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Horse effect for patrol
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Poster Horse effect for patrol
Singlestroker





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No. 1 Posted on May 12, 2014 4:21 PM Profile | PM | Email | Quote | Search | Copy | Favorite
A brass band in which I am playing in a concert is going to play The Cavalry of The Steppes (L. Knipper-Charrosin). I have to make the sound of horses running, throughout the piece. The written music calls for "woodblock". The piece is in patrol-format. As members of the forum might know, this means that the band starts almost inaudible, gradually builds up to thunderous volume, then gradually quietens again back to almost inaudible. This one starts, and ends, with just the percussion.

I'd like to make it actually sound something like horses running, and I don't think that woodblocks really fit the bill. I wondered if anyone had any experience and/or suggestions.



pwc





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No. 2 Posted on May 12, 2014 10:51 PM Profile | PM | Quote | Search | Copy | Favorite
Sound effects people have used two halves of coconut shells for very good horse effects ..... hold one half in each hand and tap one against the other at the edges or as much together as you can. Experiment.


Light travels faster than sound. This is why some people appear bright until you hear them speak.
Singlestroker





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No. 3 Posted on May 13, 2014 6:47 AM Profile | PM | Email | Quote | Search | Copy | Favorite
Hi Pete. Thank you for your reply. I'd discounted coconut shells, but perhaps they are worth trying after all. I'm definitely experimenting, but it is always good to hear of others' experiences.


paul

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No. 4 Posted on May 13, 2014 7:33 AM Profile | PM | Email | Quote | Search | Copy | Favorite
Something that might be worth considering is the composer's original intent. Was he trying to accurately recreate the sound of running horses, or did he intend for wood blocks to be used to imply that effect?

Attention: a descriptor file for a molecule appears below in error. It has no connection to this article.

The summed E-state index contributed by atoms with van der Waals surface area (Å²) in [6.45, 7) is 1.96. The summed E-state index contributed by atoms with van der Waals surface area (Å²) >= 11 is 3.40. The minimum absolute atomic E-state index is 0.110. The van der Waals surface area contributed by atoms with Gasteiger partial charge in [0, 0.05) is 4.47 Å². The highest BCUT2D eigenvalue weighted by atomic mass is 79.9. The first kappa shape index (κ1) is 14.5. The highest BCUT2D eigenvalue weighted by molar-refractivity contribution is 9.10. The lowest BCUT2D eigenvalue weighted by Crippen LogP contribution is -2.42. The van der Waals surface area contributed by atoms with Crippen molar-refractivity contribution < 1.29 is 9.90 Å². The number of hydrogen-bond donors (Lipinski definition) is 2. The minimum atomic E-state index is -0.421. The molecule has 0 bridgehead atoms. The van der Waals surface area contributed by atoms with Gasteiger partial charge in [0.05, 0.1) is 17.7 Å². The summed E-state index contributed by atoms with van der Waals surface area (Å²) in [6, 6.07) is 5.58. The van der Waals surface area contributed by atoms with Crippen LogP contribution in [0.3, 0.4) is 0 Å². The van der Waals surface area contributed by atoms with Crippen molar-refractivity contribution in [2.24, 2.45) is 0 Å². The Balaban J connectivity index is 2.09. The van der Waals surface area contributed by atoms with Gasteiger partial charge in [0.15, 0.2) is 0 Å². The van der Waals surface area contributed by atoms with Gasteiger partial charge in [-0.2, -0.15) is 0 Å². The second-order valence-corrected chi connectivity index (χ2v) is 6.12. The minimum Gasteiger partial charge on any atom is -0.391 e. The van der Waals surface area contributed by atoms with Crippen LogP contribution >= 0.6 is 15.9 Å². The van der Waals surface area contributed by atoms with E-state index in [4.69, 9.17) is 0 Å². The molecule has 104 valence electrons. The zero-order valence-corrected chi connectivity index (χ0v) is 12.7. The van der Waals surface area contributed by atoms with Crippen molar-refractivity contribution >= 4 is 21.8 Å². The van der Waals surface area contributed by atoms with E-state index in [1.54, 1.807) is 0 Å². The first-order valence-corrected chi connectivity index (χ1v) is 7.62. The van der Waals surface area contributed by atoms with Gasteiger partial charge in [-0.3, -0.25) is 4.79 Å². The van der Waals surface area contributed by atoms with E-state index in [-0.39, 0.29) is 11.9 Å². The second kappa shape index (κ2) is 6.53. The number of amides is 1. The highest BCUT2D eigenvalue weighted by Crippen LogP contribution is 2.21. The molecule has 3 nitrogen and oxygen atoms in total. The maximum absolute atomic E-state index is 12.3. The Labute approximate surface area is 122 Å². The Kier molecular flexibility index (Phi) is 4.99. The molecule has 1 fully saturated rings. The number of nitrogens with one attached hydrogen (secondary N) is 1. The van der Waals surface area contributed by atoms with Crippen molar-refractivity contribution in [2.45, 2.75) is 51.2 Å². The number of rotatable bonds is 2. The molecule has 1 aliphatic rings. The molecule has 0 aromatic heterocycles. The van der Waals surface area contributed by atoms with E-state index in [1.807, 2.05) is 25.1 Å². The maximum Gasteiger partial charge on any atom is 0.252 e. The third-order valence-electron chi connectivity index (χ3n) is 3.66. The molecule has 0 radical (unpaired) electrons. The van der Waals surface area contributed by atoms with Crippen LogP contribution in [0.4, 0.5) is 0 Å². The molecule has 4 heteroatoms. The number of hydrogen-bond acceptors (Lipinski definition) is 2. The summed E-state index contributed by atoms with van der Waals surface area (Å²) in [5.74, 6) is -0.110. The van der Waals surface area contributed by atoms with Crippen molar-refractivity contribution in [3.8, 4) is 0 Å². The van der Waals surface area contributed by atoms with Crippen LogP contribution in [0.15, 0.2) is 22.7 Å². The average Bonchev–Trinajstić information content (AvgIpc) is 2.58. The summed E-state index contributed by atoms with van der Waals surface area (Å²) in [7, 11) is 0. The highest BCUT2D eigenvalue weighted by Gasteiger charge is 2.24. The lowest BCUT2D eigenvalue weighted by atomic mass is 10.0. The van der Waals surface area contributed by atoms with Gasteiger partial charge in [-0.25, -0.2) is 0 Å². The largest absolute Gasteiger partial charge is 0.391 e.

How important to the piece is the sound of horses? Will it be the sound of a single horse, or a small herd? If the latter, how the hell do you do that?

Maybe I'm over-analyzing, but maybe it's not an issue worth spending a lot of time on.



The presence of those seeking the truth is infinitely preferable to the presence of those who think they've found it. - Terry Pratchett

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OldFart

Mapex



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No. 5 Posted on May 14, 2014 9:59 PM Profile | PM | Quote | Search | Copy | Favorite
Peter's submission of Coconut shells has promise.

The only other thing I can think of would be if you could find wooden beverage cups. If/when found, use exactly as Peter describes for Coconut shells.

Wood block, of course, would be your fallback instrument.

Cheers -



Mapex Saturn * Paiste
Terry Bozzio Single-Ply Coated
Singlestroker





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No. 6 Posted on May 15, 2014 1:22 AM Profile | PM | Email | Quote | Search | Copy | Favorite
Many thanks for the replies guys.

The problem (at my skill-level, anyway) is starting with a whisper, building up to thunderous levels and coming back down to the whisper. I found that difficult with woodblocks (which are specified in the sheet music) and I didn't really think they sounded very horse-like. I also didn't want the clean, bright horse-on-cobbles effect that is usually heard from coconut shells. No doubt, I could alter the sound if I tried tapping them on various surfaces, but that would probably mean I'd have to cart a board around with me. I wanted a rather lower effect, which I associate with cavalry galloping on grassed land.